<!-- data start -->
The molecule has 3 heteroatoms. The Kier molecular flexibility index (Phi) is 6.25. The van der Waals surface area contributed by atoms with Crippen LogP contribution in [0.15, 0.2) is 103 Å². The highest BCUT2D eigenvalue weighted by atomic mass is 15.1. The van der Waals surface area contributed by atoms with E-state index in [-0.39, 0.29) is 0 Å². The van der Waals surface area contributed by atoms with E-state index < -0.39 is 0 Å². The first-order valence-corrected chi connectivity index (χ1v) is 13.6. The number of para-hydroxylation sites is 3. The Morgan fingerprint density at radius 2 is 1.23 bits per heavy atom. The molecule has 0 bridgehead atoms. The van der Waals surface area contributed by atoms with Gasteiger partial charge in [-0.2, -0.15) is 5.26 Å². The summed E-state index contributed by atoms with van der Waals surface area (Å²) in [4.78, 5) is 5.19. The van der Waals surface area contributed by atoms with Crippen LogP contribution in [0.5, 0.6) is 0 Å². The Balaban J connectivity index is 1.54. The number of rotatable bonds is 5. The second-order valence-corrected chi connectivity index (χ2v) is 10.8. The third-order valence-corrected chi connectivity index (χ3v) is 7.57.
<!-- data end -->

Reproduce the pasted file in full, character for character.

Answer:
The molecule has 3 heteroatoms. The Kier molecular flexibility index (Phi) is 6.25. The van der Waals surface area contributed by atoms with Crippen LogP contribution in [0.15, 0.2) is 103 Å². The highest BCUT2D eigenvalue weighted by atomic mass is 15.1. The van der Waals surface area contributed by atoms with E-state index in [-0.39, 0.29) is 0 Å². The van der Waals surface area contributed by atoms with E-state index < -0.39 is 0 Å². The first-order valence-corrected chi connectivity index (χ1v) is 13.6. The number of para-hydroxylation sites is 3. The Morgan fingerprint density at radius 2 is 1.23 bits per heavy atom. The molecule has 0 bridgehead atoms. The van der Waals surface area contributed by atoms with Gasteiger partial charge in [-0.2, -0.15) is 5.26 Å². The summed E-state index contributed by atoms with van der Waals surface area (Å²) in [4.78, 5) is 5.19. The van der Waals surface area contributed by atoms with Crippen LogP contribution in [0.5, 0.6) is 0 Å². The Balaban J connectivity index is 1.54. The number of rotatable bonds is 5. The second-order valence-corrected chi connectivity index (χ2v) is 10.8. The third-order valence-corrected chi connectivity index (χ3v) is 7.57.